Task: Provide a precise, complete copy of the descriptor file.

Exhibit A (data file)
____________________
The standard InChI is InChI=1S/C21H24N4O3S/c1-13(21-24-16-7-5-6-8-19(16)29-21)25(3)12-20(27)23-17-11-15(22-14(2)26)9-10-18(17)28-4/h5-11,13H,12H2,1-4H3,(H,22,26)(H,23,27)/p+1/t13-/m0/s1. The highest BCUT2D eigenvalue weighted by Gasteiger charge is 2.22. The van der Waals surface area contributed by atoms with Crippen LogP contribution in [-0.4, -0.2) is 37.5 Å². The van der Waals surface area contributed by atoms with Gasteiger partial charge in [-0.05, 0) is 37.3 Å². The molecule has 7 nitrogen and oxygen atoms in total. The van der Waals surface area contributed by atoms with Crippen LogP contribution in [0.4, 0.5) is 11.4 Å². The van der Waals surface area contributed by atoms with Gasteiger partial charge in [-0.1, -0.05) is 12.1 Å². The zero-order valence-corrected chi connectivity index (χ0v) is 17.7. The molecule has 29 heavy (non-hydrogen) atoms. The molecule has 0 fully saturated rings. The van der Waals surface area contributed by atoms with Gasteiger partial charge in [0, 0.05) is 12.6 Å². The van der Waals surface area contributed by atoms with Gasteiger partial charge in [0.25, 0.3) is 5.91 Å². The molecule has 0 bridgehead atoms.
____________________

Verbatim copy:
The standard InChI is InChI=1S/C21H24N4O3S/c1-13(21-24-16-7-5-6-8-19(16)29-21)25(3)12-20(27)23-17-11-15(22-14(2)26)9-10-18(17)28-4/h5-11,13H,12H2,1-4H3,(H,22,26)(H,23,27)/p+1/t13-/m0/s1. The highest BCUT2D eigenvalue weighted by Gasteiger charge is 2.22. The van der Waals surface area contributed by atoms with Crippen LogP contribution in [-0.4, -0.2) is 37.5 Å². The van der Waals surface area contributed by atoms with Gasteiger partial charge in [-0.05, 0) is 37.3 Å². The molecule has 7 nitrogen and oxygen atoms in total. The van der Waals surface area contributed by atoms with Crippen LogP contribution in [0.4, 0.5) is 11.4 Å². The van der Waals surface area contributed by atoms with Gasteiger partial charge in [-0.1, -0.05) is 12.1 Å². The zero-order valence-corrected chi connectivity index (χ0v) is 17.7. The molecule has 29 heavy (non-hydrogen) atoms. The molecule has 0 fully saturated rings. The van der Waals surface area contributed by atoms with Gasteiger partial charge in [0, 0.05) is 12.6 Å². The van der Waals surface area contributed by atoms with Gasteiger partial charge in [0.25, 0.3) is 5.91 Å². The molecule has 0 bridgehead atoms.